Even in a good situation when patients are knowledgeable about their medications AND a pharmacy-driven review has taken place, there is always the chance that there’s a forgotten bottle sitting at home in a medication cabinet.
In order to combat this, some health systems are experimenting with scheduling "touch points" after the patient is discharged.
This is usually a phone call to the patient within 48 hours of hospital discharge when he is settled at home and has all medication bottles in front of him. However, some places are even trialing home visits by pharmacists!
Discrepancies identified at this point are communicated either back to the discharging provider or the PCP as necessary. Problems with affordability of prescriptions can also be identified, rather than waiting for the next admission or physician appointment. SO much amazing work being done!
[PC]: Addressing financial issues is one of the outpatient pharmacy’s biggest roles during discharge. If you’re an independent, and you’re looking to partner with a local health-system, you will win them over if you can communicate simple coverage issues back to care management or nursing before the patient goes home. Novolog or Humalog? Januvia or Tradjenta, or neither? Questions like that are simple for us to answer but can actually save lives.
How to Do a Med Rec
Hopefully some of the thoughts and questions posed in this post will spur you to consider how pharmacy can impact the process of medication reconciliation.
I don’t necessarily have lots of answers here…but lots of questions (sorry?). But this post needs a summary. Something to tie it all together.
If I had to outline how to do a med rec, here's what I'd do. Please note that this list is intended to include everything about the process - from the top-level "administrative policy" perspective all the way down to what questions to ask during the patient interview. It's impossible to be all-inclusive, but it's my best crack at it.
Develop a patient prioritization scheme and documentation process that works for the specific institution and electronic medical record (EMR).
Train pharmacy personnel on said process.
Communicate with other disciplines that pharmacy is working on medication histories
Identify a patient in need of a medication history.
Speak with the patient’s nurse and/or scan the EMR to identify obvious communication or cognitive barriers.
Do background research on the patient, including obtaining their outpatient pharmacy fill records, medication records in the EMR, insurance claim records, etc...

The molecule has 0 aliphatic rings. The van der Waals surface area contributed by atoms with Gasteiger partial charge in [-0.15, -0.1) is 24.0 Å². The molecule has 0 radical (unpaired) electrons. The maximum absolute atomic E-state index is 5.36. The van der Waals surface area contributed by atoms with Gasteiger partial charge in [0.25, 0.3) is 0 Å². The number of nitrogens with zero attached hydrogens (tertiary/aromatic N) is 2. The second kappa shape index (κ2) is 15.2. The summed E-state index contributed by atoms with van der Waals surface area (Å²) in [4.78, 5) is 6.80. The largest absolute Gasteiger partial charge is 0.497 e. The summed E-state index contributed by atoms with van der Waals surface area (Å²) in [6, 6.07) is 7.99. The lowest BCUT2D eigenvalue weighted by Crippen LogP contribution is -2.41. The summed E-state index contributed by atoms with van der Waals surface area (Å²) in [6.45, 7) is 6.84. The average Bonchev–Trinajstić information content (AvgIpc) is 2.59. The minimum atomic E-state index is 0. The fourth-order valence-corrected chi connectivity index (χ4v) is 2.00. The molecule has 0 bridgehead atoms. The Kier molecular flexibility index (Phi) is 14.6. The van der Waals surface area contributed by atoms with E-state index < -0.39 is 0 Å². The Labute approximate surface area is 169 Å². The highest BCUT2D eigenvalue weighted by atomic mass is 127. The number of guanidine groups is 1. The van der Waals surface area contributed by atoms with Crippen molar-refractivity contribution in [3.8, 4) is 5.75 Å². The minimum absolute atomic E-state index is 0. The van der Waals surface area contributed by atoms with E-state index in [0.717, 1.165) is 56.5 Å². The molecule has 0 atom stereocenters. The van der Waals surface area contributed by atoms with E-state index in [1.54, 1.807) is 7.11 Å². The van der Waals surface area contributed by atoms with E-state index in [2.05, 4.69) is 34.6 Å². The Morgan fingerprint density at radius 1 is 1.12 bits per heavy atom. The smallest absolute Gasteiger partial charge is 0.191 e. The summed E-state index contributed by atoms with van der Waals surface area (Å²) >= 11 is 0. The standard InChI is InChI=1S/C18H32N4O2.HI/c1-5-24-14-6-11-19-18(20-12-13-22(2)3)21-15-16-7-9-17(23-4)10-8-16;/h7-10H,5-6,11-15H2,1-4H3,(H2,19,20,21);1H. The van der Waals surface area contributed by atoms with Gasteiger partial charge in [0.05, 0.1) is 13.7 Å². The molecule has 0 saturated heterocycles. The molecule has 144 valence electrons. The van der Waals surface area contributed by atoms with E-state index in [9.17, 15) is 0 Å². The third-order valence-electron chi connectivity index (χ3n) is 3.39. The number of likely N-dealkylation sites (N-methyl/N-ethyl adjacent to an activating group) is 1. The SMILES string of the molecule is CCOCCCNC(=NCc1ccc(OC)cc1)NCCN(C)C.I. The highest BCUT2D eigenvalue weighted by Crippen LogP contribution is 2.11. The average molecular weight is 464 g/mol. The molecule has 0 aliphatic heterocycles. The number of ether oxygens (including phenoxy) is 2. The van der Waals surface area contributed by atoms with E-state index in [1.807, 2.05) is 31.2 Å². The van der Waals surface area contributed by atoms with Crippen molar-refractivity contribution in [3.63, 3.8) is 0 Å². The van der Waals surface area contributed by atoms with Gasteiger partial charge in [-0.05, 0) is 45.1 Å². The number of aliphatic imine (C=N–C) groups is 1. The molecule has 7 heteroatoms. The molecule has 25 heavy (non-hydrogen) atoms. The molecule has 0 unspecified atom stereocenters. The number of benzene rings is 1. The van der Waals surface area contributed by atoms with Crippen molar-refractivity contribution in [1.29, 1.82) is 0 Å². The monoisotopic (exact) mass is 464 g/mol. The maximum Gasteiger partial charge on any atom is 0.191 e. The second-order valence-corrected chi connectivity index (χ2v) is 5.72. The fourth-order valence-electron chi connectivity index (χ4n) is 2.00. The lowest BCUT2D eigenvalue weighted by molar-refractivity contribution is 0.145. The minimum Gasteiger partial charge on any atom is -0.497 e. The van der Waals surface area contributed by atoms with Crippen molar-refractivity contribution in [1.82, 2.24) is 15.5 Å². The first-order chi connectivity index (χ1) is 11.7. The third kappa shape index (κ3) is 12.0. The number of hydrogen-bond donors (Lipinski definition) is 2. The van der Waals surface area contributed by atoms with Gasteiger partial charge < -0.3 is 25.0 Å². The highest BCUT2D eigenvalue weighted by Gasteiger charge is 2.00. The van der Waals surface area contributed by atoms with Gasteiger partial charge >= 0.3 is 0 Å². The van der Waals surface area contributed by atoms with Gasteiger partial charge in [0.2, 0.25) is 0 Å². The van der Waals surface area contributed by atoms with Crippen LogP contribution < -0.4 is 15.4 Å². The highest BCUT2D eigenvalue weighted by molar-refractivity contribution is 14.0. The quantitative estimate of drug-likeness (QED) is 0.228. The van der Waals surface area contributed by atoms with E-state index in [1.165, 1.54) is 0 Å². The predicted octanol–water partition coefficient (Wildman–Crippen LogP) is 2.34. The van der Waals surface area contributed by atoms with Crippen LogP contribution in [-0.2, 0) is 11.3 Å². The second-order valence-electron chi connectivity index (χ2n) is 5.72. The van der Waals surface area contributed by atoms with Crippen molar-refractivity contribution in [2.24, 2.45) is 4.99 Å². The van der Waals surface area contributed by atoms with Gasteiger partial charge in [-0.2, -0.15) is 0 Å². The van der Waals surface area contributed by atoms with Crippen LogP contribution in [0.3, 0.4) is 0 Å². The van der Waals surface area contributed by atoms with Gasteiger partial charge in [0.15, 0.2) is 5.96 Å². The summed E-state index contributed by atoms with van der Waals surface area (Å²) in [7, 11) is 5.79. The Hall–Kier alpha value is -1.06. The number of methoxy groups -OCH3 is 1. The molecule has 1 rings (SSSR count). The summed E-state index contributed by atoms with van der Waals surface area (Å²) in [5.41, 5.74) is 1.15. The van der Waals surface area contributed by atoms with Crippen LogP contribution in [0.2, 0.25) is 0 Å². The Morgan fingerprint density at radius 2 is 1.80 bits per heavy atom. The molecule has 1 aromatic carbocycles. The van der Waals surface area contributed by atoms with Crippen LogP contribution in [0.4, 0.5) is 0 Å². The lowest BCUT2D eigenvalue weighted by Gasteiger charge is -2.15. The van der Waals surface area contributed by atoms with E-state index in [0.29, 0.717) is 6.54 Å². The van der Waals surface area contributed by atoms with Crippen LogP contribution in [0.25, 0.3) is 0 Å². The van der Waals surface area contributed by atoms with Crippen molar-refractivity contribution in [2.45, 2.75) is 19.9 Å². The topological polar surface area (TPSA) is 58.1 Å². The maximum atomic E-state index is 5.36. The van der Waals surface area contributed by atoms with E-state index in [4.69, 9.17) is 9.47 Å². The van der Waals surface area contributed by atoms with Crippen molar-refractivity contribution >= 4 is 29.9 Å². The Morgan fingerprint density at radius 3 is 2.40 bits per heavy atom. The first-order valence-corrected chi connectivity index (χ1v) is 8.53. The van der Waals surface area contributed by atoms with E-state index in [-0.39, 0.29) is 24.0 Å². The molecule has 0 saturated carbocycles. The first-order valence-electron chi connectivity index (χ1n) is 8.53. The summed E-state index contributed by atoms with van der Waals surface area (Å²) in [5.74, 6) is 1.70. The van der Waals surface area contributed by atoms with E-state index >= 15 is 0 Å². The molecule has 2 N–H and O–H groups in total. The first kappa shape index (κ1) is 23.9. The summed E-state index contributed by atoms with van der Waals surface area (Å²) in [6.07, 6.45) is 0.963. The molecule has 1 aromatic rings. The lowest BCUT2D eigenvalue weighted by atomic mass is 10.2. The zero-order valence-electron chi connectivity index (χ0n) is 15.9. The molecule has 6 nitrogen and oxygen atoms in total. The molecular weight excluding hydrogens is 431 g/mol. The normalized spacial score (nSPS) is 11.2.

If possible (i.e., if patient is awake, alert, and oriented), introduce yourself and ask the patient (or family) which pharmacy/pharmacies fill the outpatient scripts.
Use your background research as a baseline, and interview the patient (or family member/caregiver as appropriate) about allergies, reactions, and home medications.
Use open ended questions as much as possible…without dead-ending the conversation. a. Be sure to ask about over the counter medications, herbals, vitamins, supplements, or nontraditional delivery method medications (inhalers, injections, eye drops, creams, weekly/monthly doses).
Clarify any discrepancies between the pharmacy records you obtained and patient’s report. This may require calling additional pharmacies or calling the same pharmacy again. Or it may mean scanning through outpatient visit notes (if available) to see what changes were made during outpatient appointments.
Document all medications in the EMR per your institution's process. a. Include as much of the following information as possible: drug name, strength, dosage form, dose, route, frequency, duration (if applicable), date/time of last dose, and date/quantity of last fill. b. If a patient is prescribed a drug but has self-discontinued that medication, this is a tricky scenario. Each situation is different and requires a decision about whether or not to keep that medication on the list. But regardless, put a note on the list regarding patient’s adherence.
Make sure to use your help chain if you identify urgent issues during the medication history process.
a. A repeat medication reconciliation may be required if your new med list is drastically different than the original one on admission.
b. Barriers to adherence such as cost may also be communicated as appropriate.
13. Follow up on any necessary medication changes based on the new medication history.
Yeahhhh. It’s complex and can spiral quickly with complicated prescribed-but-not-taking scenarios.
Maybe you have some ideas about how to mitigate the difficult situations! Brainstorm, please!
The health care system needs your help – patients like Han need your help – so let’s all put our brains together and keep figuring out medication reconciliation.